55 idioms and meanings to understand Irish people!
To learn a language a person needs to learn the words in that language, and how and when to use them. But people also need to learn idioms separately because certain words together or at certain times can have different meanings. In order to understand an idiom, one sometimes needs to know the culture the idiom comes from.
Our Travelling Programmes are excellent for this, because students can interact with more than 30 different native speakers and our Talk Jockeys help them to immerse in the culture. There are some expressions and idioms in the languages that that are difficult to learn in a class! But, here we are!! And here you have a list of idioms to study!:
1. A hot potato
Speak of an issue (mostly current) which many people are talking about and which is usually disputed
2. A penny for your thoughts
A way of asking what someone is thinking
3. Actions speak louder than words
People’s intentions can be judged better by what they do than what they say.
4. An arm and a leg
Very expensive or costly. A large amount of money.
5. At the drop of a hat
Meaning: without any hesitation; instantly.
6. Back to the drawing board
When an attempt fails and it’s time to start all over.
7. Ball is in your court
It is up to you to make the next decision or step
8. Barking up the wrong tree
Looking in the wrong place. Accusing the wrong person
9. Be glad to see the back of
Be happy when a person leaves.
10. Beat around the bush
Avoiding the main topic. Not speaking directly about the issue.
11. Best of both worlds
Meaning: All the advantages.
12. Best thing since sliced bread
A good invention or innovation. A good idea or plan.
13. Bite off more than you can chew
To take on a task that is way to big.
14. Blessing in disguise
Something good that isn’t recognized at first.
15. Can’t judge a book by its cover
Cannot judge something primarily on appearance.
16. Costs an arm and a leg
This idiom is used when something is very expensive.
17. Cross that bridge when you come to it
Deal with a problem if and when it becomes necessary, not before.
18. Cry over spilt milk
When you complain about a loss from the past.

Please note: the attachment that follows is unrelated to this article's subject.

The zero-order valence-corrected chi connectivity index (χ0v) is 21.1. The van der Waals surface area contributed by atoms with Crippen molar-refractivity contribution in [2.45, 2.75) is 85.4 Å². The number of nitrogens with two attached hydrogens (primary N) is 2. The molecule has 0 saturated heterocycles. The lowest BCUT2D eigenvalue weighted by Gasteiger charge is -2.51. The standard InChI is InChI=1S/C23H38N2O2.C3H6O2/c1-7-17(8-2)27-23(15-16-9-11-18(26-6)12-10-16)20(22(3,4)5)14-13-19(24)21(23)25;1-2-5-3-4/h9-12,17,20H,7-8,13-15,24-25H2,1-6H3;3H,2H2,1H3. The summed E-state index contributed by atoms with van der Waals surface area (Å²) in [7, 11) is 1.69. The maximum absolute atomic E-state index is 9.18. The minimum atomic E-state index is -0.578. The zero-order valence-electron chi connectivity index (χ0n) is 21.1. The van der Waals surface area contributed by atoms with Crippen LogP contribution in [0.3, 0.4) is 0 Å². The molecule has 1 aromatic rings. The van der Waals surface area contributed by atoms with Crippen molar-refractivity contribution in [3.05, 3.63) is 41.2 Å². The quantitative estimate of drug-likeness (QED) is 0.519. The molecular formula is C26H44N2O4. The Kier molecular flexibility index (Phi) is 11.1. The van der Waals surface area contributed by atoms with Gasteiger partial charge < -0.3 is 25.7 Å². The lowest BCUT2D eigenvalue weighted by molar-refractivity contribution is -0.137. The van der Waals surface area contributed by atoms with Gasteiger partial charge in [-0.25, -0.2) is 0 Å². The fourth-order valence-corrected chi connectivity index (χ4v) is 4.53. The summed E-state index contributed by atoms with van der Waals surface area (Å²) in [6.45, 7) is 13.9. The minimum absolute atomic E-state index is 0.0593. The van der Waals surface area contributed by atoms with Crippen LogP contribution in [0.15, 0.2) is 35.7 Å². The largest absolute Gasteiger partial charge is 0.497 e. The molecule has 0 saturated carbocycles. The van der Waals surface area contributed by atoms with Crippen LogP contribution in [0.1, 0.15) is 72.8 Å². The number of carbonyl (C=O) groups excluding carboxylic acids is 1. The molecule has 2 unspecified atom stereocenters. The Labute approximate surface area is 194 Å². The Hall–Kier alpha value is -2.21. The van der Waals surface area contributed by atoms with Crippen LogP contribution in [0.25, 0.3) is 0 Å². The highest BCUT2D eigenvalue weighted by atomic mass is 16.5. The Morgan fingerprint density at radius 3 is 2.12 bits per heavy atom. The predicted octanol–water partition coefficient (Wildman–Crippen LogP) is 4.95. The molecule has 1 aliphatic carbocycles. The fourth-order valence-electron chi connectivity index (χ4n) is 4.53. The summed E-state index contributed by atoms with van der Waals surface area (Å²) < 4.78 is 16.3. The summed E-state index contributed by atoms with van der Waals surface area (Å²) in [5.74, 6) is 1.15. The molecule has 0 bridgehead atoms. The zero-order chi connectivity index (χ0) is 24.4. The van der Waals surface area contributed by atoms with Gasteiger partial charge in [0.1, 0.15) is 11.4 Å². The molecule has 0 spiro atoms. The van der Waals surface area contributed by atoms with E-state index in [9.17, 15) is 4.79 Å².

19. Curiosity killed the cat
Being Inquisitive can lead you into an unpleasant situation.
20. Cut corners
When something is done badly to save money.
21. Don’t count your chickens before the eggs have hatched
This idiom is used to express “Don’t make plans for something that might not happen”.
22. Don’t give up the day job
You are not very good at something. You could definitely not do it professionally.
23. Don’t put all your eggs in one basket
Do not put all your resources in one possibility.
24. Drastic times call for drastic measures
When you are extremely desperate you need to take drastic actions.
25. Elvis has left the building
The show has come to an end. It’s all over.
26. Every cloud has a silver lining
Be optimistic, even difficult times will lead to better days.
27. Feel a bit under the weather
Meaning: Feeling slightly ill.
28. Give the benefit of the doubt
Believe someone’s statement, without proof.
29. Hit the nail on the head
Do or say something exactly right
30. Hit the sack / sheets
To go to bed.
31. In the heat of the moment
Overwhelmed by what is happening in the moment.
32. It takes two to tango
Actions or communications need more than one person
33. Jump on the bandwagon
Join a popular trend or activity.
34. Keep something at bay
Keep something away.
35. Kill two birds with one stone
This idiom means, to accomplish two different things at the same time.
36. Last straw
The final problem in a series of problems.
37. Let the cat out of the bag
To share information that was previously concealed
38. Make a long story short
Come to the point – leave out details
39. Miss the boat
This idiom is used to say that someone missed his or her chance
40. Off one’s rocker
Crazy, demented, out of one’s mind, in a confused or befuddled state of mind, senile.
41. On the ball
When someone understands the situation well.
42. Once in a blue moon
Meaning: Happens very rarely.
43. Picture paints a thousand words
A visual presentation is far more descriptive than words.
44. Piece of cake
A job, task or other activity that is easy or simple.
45. Put wool over other people’s eyes
This means to deceive someone into thinking well of them.
46. See eye to eye
This idiom is used to say that two (or more people) agree on something.
47. Sit on the fence
This is used when someone does not want to choose or make a decision.
48. Speak of the devil!
This expression is used when the person you have just been talking about arrives.
49. Steal someone’s thunder
To take the credit for something someone else did.
50. Take with a grain of salt
This means not to take what someone says too seriously.
51. Taste of your own medicine
Means that something happens to you, or is done to you, that you have done to someone else
52. To hear something straight from the horse’s mouth
To hear something from the authoritative source.
53. Whole nine yards
Everything. All of it.
54. Wouldn’t be caught dead
Would never like to do something
55. Your guess is as good as mine
To have no idea, do not know the answer to a question
Hope you find it useful!! See you soon!!!
Greeting from the team at Travelling Languages…Your language school on the road!